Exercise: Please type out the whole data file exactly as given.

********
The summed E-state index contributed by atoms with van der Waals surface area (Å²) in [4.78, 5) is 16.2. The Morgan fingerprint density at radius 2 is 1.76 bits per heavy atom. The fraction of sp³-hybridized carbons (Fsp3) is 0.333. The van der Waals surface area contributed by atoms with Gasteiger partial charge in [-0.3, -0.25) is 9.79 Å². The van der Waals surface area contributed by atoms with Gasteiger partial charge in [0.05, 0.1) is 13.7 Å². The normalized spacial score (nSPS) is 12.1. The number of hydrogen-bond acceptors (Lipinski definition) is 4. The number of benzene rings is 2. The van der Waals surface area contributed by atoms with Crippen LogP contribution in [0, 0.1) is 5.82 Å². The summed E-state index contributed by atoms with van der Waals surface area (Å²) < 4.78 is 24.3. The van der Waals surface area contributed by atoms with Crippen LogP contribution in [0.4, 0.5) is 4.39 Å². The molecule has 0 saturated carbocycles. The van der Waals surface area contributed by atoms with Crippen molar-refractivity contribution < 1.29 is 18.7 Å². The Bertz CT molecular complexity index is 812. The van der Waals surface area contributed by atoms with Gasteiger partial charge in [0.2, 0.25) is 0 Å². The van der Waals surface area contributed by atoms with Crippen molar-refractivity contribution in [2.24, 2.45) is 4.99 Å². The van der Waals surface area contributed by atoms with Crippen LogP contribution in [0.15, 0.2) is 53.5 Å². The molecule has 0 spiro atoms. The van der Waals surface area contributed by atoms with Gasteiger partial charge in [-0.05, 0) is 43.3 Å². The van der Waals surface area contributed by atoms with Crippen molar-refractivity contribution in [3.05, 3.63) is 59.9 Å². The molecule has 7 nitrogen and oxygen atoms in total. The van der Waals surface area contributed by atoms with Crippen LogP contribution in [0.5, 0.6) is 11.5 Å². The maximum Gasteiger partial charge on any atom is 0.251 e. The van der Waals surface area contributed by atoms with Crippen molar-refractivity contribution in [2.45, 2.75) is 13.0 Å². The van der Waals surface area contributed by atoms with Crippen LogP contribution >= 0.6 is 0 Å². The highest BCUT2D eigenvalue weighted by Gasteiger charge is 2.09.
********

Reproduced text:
The summed E-state index contributed by atoms with van der Waals surface area (Å²) in [4.78, 5) is 16.2. The Morgan fingerprint density at radius 2 is 1.76 bits per heavy atom. The fraction of sp³-hybridized carbons (Fsp3) is 0.333. The van der Waals surface area contributed by atoms with Gasteiger partial charge in [-0.3, -0.25) is 9.79 Å². The van der Waals surface area contributed by atoms with Gasteiger partial charge in [0.05, 0.1) is 13.7 Å². The normalized spacial score (nSPS) is 12.1. The number of hydrogen-bond acceptors (Lipinski definition) is 4. The number of benzene rings is 2. The van der Waals surface area contributed by atoms with Crippen LogP contribution in [0, 0.1) is 5.82 Å². The summed E-state index contributed by atoms with van der Waals surface area (Å²) < 4.78 is 24.3. The van der Waals surface area contributed by atoms with Crippen LogP contribution in [0.4, 0.5) is 4.39 Å². The molecule has 0 saturated carbocycles. The van der Waals surface area contributed by atoms with Crippen molar-refractivity contribution < 1.29 is 18.7 Å². The Bertz CT molecular complexity index is 812. The van der Waals surface area contributed by atoms with Gasteiger partial charge in [0.2, 0.25) is 0 Å². The van der Waals surface area contributed by atoms with Crippen molar-refractivity contribution in [2.24, 2.45) is 4.99 Å². The van der Waals surface area contributed by atoms with Crippen LogP contribution in [0.15, 0.2) is 53.5 Å². The molecule has 0 spiro atoms. The van der Waals surface area contributed by atoms with Gasteiger partial charge in [-0.05, 0) is 43.3 Å². The van der Waals surface area contributed by atoms with Crippen molar-refractivity contribution in [3.05, 3.63) is 59.9 Å². The molecule has 7 nitrogen and oxygen atoms in total. The van der Waals surface area contributed by atoms with Crippen LogP contribution in [0.5, 0.6) is 11.5 Å². The maximum Gasteiger partial charge on any atom is 0.251 e. The van der Waals surface area contributed by atoms with Crippen molar-refractivity contribution in [2.45, 2.75) is 13.0 Å². The van der Waals surface area contributed by atoms with Crippen LogP contribution >= 0.6 is 0 Å². The highest BCUT2D eigenvalue weighted by Gasteiger charge is 2.09.